Kent: High school group helps create cancer ribbon paintings

April 2, 2014 

Members of KAZ sorority painted pictures March 22 and donated them to the Cancer Care Center in Warner Robins and to Susan G. Komen Central Georgia.


Members of KAZ sorority spent March 22 painting and doing their part to let those fighting cancer know they are not in that fight alone.

KAZ members created cancer ribbons paintings through a Canvas for a Cause activity and then donated them to the Cancer Care Center in Warner Robins and to Susan G. Komen Central Georgia.

Cara Heard, owner of Lush Art, sketched the cancer ribbons onto canvas. KAZ members picked which color ribbon representing different forms of cancer that they wanted to paint and then painted the background of the canvas as well.

“Canvas for a Cause hopefully will uplift others with a little creativity,” Heard said.

It was an idea that Heard had wanted to implement for a while, and when she heard about KAZ, she knew she had a partner in paint.

Heard’s business, Lush Art, is a studio where people -- even those with no experience at all -- can come to paint and create. During a typical class, Heard has prepared canvases with sketches and then walks class members through the rest of the painting process step by step.

“It is a way to relax and unwind and to find some creativity that you might not know you had,” Heard said.

Heard said that the KAZ members were the perfect mix in a group of painters of enthusiasm and commitment to others

KAZ is a high school service organization founded in 1983 by Mary Ann Branch Coskery. While the organization provides social activities for students, the main goal of KAZ has always been service to the community.

Taylor Liszewski, a senior at Veterans High School who has been a member of KAZ since 10th grade, said that members of KAZ are committed to helping others.

“We want to do things that incorporate helping other people. We love doing community service work and events. If there is a fun aspect to it, that makes it 10 times better, but basically we just want to do things out of the goodness of our hearts,” Liszewski said.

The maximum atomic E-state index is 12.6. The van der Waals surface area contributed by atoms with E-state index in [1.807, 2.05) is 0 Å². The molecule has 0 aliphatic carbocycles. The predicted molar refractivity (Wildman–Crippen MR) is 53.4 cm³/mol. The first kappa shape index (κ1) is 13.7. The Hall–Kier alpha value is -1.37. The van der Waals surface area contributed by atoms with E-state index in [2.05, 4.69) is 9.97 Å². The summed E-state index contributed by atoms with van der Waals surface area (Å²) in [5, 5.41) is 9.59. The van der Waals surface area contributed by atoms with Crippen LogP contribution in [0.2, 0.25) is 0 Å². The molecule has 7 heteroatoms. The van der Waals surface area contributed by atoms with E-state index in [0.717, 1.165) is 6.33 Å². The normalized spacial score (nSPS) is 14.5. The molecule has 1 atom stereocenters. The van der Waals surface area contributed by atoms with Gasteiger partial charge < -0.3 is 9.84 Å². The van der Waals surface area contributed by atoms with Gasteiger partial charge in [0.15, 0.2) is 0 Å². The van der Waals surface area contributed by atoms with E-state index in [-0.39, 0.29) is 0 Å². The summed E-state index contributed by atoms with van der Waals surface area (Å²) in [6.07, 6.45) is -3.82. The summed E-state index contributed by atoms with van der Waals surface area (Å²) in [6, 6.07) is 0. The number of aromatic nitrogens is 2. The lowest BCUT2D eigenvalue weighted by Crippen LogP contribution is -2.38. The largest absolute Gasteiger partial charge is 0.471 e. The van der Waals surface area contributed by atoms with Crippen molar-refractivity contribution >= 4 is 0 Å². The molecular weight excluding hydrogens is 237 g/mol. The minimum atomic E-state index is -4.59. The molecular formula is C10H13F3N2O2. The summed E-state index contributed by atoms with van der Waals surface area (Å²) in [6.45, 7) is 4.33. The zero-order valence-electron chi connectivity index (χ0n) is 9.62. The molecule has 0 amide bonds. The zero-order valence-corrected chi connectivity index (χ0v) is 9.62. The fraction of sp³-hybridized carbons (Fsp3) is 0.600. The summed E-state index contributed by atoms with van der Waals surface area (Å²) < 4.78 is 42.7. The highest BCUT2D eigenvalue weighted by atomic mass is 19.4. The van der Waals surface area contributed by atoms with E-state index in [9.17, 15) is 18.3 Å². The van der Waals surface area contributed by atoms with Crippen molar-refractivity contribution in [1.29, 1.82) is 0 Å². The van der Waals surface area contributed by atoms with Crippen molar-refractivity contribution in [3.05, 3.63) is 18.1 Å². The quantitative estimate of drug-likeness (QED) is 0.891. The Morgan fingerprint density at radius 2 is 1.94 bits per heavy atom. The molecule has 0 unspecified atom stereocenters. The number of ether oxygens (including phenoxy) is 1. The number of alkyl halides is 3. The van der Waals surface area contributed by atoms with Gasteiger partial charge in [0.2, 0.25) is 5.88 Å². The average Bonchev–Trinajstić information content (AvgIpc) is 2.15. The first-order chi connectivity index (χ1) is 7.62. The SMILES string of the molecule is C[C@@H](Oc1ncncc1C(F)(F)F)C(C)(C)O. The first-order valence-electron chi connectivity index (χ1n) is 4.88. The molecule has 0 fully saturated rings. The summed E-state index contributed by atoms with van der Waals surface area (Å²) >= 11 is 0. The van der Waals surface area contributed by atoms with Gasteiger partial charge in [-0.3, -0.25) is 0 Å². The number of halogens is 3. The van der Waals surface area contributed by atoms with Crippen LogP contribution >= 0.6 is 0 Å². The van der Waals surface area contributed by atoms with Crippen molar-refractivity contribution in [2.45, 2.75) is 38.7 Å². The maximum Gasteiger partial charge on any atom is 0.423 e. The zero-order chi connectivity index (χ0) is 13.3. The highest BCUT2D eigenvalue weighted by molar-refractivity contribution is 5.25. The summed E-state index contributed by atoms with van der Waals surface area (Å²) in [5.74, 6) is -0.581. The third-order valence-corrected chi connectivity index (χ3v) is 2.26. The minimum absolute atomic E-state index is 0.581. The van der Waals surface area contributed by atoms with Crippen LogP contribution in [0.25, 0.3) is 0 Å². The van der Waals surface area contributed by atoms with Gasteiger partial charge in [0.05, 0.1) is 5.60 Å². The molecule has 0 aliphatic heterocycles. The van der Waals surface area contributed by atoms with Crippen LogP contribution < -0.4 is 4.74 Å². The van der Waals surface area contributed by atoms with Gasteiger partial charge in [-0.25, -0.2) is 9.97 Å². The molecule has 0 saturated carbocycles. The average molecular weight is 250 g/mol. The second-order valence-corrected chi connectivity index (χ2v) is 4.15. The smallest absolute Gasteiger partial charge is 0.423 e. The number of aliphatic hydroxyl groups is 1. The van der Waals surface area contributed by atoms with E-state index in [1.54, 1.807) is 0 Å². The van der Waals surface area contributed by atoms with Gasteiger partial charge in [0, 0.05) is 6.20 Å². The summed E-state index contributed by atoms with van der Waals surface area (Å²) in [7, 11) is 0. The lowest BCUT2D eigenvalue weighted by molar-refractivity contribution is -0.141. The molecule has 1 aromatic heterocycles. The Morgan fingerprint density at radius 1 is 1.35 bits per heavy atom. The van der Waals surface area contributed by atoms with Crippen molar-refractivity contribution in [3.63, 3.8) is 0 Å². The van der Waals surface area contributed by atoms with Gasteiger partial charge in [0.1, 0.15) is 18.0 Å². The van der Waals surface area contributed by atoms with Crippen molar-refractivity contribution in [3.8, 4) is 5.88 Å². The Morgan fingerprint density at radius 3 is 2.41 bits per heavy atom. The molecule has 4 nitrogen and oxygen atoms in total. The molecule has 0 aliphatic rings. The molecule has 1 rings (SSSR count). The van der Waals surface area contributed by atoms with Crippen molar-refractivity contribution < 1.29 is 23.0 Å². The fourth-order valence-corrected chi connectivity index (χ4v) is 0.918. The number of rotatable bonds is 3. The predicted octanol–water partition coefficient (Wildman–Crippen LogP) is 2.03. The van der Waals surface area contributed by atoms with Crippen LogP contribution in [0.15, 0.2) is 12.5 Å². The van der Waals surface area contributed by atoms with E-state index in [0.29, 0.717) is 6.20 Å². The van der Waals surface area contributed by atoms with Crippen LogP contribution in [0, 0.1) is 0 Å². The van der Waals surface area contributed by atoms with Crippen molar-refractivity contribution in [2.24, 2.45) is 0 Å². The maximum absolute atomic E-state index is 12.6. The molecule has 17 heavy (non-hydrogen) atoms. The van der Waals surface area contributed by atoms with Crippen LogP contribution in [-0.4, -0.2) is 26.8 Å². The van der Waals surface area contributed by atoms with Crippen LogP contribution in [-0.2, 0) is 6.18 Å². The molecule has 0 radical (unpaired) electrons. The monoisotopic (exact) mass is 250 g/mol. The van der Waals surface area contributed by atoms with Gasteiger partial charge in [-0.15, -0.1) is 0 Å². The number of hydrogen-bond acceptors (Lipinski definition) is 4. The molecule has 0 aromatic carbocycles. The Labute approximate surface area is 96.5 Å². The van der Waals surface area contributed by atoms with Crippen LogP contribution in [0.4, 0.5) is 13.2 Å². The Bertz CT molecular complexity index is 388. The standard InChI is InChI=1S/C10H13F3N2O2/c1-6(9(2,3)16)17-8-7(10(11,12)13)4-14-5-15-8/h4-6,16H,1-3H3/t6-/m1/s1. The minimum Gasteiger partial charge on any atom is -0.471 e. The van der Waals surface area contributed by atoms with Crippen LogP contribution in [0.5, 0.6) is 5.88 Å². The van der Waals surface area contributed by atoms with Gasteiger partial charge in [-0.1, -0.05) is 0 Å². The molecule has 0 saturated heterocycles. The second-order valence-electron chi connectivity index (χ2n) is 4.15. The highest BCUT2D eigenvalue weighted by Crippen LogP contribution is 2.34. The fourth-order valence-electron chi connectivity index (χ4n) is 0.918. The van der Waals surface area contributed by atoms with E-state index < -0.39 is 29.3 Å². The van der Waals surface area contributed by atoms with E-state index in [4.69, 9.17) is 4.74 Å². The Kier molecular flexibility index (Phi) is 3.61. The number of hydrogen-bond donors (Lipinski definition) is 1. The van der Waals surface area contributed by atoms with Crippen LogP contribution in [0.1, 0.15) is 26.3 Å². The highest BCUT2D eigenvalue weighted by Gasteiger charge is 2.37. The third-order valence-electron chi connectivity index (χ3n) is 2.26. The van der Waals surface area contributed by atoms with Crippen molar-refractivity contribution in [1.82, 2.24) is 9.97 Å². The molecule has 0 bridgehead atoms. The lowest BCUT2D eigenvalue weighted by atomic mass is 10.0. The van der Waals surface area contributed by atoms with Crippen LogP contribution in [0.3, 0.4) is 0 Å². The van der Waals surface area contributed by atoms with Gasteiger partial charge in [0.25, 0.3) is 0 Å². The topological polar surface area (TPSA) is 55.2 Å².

Emily Bowden, executive director of the Susan G. Komen Central Georgia affiliate, said that one painting would be kept in the office while the others were donated to the cancer centers in Warner Robins and at Coliseum Medical Centers and The Medical Center of Central Georgia.

“It is a really tough thing to go through chemo and radiation; unless you have been through it yourself you have no idea how tough. For these patients, whether they see a painting in one of the cancer centers or were given one to take home, they will know that this group of high school kids really took an interest in them and their life and wanted to help,” Bowden said. “There is no telling how it could help someone fighting cancer to know that someone else cared enough to create something for me.”

Contact Alline Kent at 478-396-2467 or

The Telegraph is pleased to provide this opportunity to share information, experiences and observations about what's in the news. Some of the comments may be reprinted elsewhere in the site or in the newspaper. We encourage lively, open debate on the issues of the day, and ask that you refrain from profanity, hate speech, personal comments and remarks that are off point. Thank you for taking the time to offer your thoughts.

Commenting FAQs | Terms of Service